Paseo Arts Festival gets greener, adds more artists, new food vendors and more
From Friday’s Weekend Look section of The Oklahoman. To learn about more Memorial Day weekend events happening around the state, click here.
Paseo Arts Festival gets greener
Along with added sustainability projects, the venerable event this year includes more artists, new food vendors and an extra Oklahoma focus in its music lineup.
With more visual artists, a stronger lineup of performers and new food vendors, the Paseo Arts Festival promises to get brighter and more colorful in its 36th year.
Perhaps the most prominent shade for the annual Memorial Day event tradition will be green, with a new children’s area that promotes sustainability and a large-scale sculpture that gets festival-goers recycling.
The free festival will offer 88 artist booths, two live entertainment stages, three children’s areas and more from Saturday through Monday in the historic Paseo Arts District, between NW 28 and Walker and NW 30 and Dewey.
The festival partners annually with the Sierra Club with the goal of recycling at least 75 percent of the waste at the event, said Jo Wise, executive director of festival organizers the Paseo Arts Association.
Along with two longstanding children’s areas — Theatre Upon a StarDanceSwan’s Paper Play Theatre, where youngsters can craft whimsical creations out of paper, vintage photos and more, and the “Artists of the Future” tent, where children make sock puppets, clay sculptures, spin art and more — the festival this year will introduce PicnicLand.
PicnicLand will offer a large green space where event-goers can feast on festival fare on shady grass or at umbrella-covered tables, partake of free cool water and mist and peruse booths with hands-on teaching activities. Geared toward children but open to all ages, the area will be set up on the grounds of the historic apartment building under renovation at 612 NW 29. The building is the future home of the nonprofit sixtwelve.
“It will be a creative, sustainable community space,” said sixtwelve co-founder James Varnum. “You can see and make and learn how to participate in and create art, music, film, gardening, cooking and even having animals so you can live locally in a fun and vibrant way.”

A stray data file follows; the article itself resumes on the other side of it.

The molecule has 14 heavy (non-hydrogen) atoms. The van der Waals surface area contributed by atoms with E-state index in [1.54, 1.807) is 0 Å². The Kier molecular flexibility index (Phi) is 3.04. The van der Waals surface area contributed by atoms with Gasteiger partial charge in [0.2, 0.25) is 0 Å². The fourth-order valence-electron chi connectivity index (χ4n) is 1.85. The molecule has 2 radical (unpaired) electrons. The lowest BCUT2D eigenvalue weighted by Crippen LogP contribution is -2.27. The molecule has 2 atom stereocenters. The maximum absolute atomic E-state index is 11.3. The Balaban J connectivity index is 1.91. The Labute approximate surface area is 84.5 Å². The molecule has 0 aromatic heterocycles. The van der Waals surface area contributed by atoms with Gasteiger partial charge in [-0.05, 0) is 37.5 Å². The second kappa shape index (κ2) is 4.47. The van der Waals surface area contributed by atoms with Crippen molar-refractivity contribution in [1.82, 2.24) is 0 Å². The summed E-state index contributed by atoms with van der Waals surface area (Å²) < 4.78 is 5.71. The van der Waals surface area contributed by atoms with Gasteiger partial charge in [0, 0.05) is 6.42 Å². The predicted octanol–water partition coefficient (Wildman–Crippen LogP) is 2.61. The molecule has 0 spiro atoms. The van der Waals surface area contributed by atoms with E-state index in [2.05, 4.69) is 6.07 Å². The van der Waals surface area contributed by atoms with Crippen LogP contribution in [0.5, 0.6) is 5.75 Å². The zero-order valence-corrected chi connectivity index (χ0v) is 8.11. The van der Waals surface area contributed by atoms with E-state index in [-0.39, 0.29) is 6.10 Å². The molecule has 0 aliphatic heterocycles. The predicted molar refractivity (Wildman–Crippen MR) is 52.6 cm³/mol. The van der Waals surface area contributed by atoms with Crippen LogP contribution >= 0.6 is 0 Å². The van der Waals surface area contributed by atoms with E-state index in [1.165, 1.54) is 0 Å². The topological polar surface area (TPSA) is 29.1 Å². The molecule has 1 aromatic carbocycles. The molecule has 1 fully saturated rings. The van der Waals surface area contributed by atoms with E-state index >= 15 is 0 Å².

PicnicLand will allow sixtwelve to begin its mission at the festival before its revamped home even opens. Sustainable OKC, Science Museum Oklahoma, the Oklahoma City Office of Sustainability, the Oklahoma Food Coop, Fertile Ground Compost Services, Commonwealth Urban Farms, the Sierra Club, and OG&E will be part of the green initiative.
Activities at PicnicLand will include gardening, composting, a livestock petting zoo, science and bicycle repair demonstrations, an open mike music area and “upcycling” projects that will teach families to transform trash into works of art.
“The Paseo Arts Festival actually was the first here to start a festival-wide recycling program … and the sorting of the recycling itself is going to be happening at this site,” Varnum said. “I want to reach out to people who aren’t necessarily thinking about this kind of thing and show that it’s fun and easy.”
This week, festival chairman Collin Rosebrook was building the 16-foot-long and 4-foot-diameter framework for a recycling sculpture that dubbed “The Earthworm.” Festival-goers will add plastic drinking bottles to the worm to bring it to artistic life.
“We thought it would be something fun to draw awareness to recycling,” he said.
“It’ll be a creative recycle bin for bottles.”
Along with its growing green programs, the festival is expanding this year its popular shuttle service. For the third year, attendees can save gas and headaches by parking at First Christian Church, 3700 N Walker, and taking a free shuttle to the festival.
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